Nat’l vote on gay rights gets a ‘No’ - Pro-, anti-homosexual advocates find common ground
Anti-gay rights advocate Dr Wayne West and Jamaica Forum for Lesbians All-Sexual and Gays (J-FLAG) executive director Jaevion Nelson have found common ground in discussion around the repeal of the buggery law, both stating unequivocally that it should not be put to a referendum.
In a stunning sine qua non last week, unknown to each other, both agreed that Jamaicans should not be asked to make such a decision via referendum on the emotive and controversial issue which has legislators dithering, often more strident in opposition than in government.
Nelson said J-FLAG believes that amending the buggery law, found in Section 76, 77 and 79 of the Offences Against the Person Act, is critical to protecting the rights of LGBT Jamaicans but also to ensure equitable protection for different forms of sexual violence affecting men women and children.
“Therefore, we are unequivocally opposed to the use of a referendum in deciding whether the buggery law be amended to modernise our laws on sexual offences. We do not believe a referendum on the buggery law is necessary at this time or is the best way to pursue reforms to such a controversial piece of legislation, given its continued impact on the lives of all Jamaican… .,” he said in response to The Sunday Gleaner.
It is Nelson’s view that Parliament has a responsibility to improve laws against sexual violence, stigma, and discrimination experienced by LGBT persons.
“We believe the best way to do this is not through a potentially divisive and contentious public vote, but rather the conscientious parliamentary debate and public engagement that characterises general lawmaking,” he stated.
West said homosexuality was a psychological abnormality and should be treated medically, via research.
“The short answer is ‘no’. It is illogical to seek to provide any status and certainly not equal status to that which is abnormal,” said West.
“I do not think that either a repeal of the buggery law or special rights for homosexuals should be matters for a referendum. Homosexuality, like all psychological abnormalities and addictions, is properly the subject of medical research and care,” West further argued.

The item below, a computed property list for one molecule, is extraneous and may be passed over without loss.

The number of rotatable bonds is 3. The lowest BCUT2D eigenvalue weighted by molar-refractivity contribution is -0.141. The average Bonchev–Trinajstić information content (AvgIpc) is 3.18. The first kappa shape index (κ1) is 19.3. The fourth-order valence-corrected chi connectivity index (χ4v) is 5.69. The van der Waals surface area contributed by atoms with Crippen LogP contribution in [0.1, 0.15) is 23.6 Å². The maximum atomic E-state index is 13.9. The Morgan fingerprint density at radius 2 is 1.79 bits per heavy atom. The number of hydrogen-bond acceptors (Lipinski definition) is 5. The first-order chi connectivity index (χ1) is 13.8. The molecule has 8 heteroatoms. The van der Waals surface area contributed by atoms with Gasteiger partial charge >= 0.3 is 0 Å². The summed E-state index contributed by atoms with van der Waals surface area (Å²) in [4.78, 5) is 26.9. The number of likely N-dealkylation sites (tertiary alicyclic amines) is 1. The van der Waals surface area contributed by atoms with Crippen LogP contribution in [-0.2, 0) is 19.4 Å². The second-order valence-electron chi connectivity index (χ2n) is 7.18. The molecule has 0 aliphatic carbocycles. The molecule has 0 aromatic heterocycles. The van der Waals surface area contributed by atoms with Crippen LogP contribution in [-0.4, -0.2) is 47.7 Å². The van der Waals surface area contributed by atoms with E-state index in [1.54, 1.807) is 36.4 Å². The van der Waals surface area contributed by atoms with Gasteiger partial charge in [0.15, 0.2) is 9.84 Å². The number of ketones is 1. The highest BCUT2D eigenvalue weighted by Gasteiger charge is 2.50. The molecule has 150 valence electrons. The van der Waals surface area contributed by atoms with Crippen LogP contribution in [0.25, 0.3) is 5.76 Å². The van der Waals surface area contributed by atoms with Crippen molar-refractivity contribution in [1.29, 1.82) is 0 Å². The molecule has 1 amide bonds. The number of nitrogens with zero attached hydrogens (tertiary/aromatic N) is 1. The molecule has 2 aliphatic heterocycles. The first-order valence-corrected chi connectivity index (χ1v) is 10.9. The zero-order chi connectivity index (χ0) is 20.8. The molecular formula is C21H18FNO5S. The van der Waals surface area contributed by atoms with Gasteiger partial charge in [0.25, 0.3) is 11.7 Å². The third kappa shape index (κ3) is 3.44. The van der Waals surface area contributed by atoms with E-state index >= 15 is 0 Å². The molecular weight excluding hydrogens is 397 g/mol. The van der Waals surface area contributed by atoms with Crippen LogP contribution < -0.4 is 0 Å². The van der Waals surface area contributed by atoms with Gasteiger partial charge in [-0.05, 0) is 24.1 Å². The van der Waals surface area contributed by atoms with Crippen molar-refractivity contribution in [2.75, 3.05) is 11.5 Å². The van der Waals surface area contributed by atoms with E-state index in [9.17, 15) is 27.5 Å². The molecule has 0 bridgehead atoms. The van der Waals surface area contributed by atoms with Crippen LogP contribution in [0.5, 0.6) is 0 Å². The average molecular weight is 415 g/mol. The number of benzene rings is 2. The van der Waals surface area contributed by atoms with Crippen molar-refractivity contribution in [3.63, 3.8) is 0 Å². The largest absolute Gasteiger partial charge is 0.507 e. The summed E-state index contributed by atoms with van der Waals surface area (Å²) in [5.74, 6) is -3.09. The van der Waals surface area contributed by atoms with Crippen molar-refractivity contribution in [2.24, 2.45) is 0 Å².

According to him, homosexuality is inconsistent with design and function, and those are fundamental considerations in determining normal and abnormal, and not the desires of the elite.
“The homosexual political agenda has reached this far because of the raw power of those who support it. So there is no need for a referendum. Certainly no more than this society should seek to make special arrangements for those who are paranoid…” he said.
Both men might have to convince Prime Minister Andrew Holness not to go the route of referendum. As Opposition leader, Holness had said a Jamaica Labour Party (JLP) Government would allow the Jamaican people to vote in a referendum to determine if there should be any amendment to the buggery law.
Addressing a JLP Area Council Four meeting at the Manning’s School on Sunday, October 25, 2015, Holness said a JLP government would make no changes without the people’s voice.
“… We are not going to take it up unto ourselves in Parliament to make that decision. We are going to come to you, the people of the country…,” said the then Opposition leader.
The matter has not been addressed publicly since the JLP formed the Government in 2016.Before Holness, Prime Minister Portia Simpson Miller said she had no problem working with homosexuals in her Cabinet. Simpson Miller made the statement in her 2011 debate with Holness but did not commit to holding a referendum. Her comment followed the now-infamous ‘Not in my Cabinet’ statement made by former Prime Minister Bruce Golding during an interview on the BBC.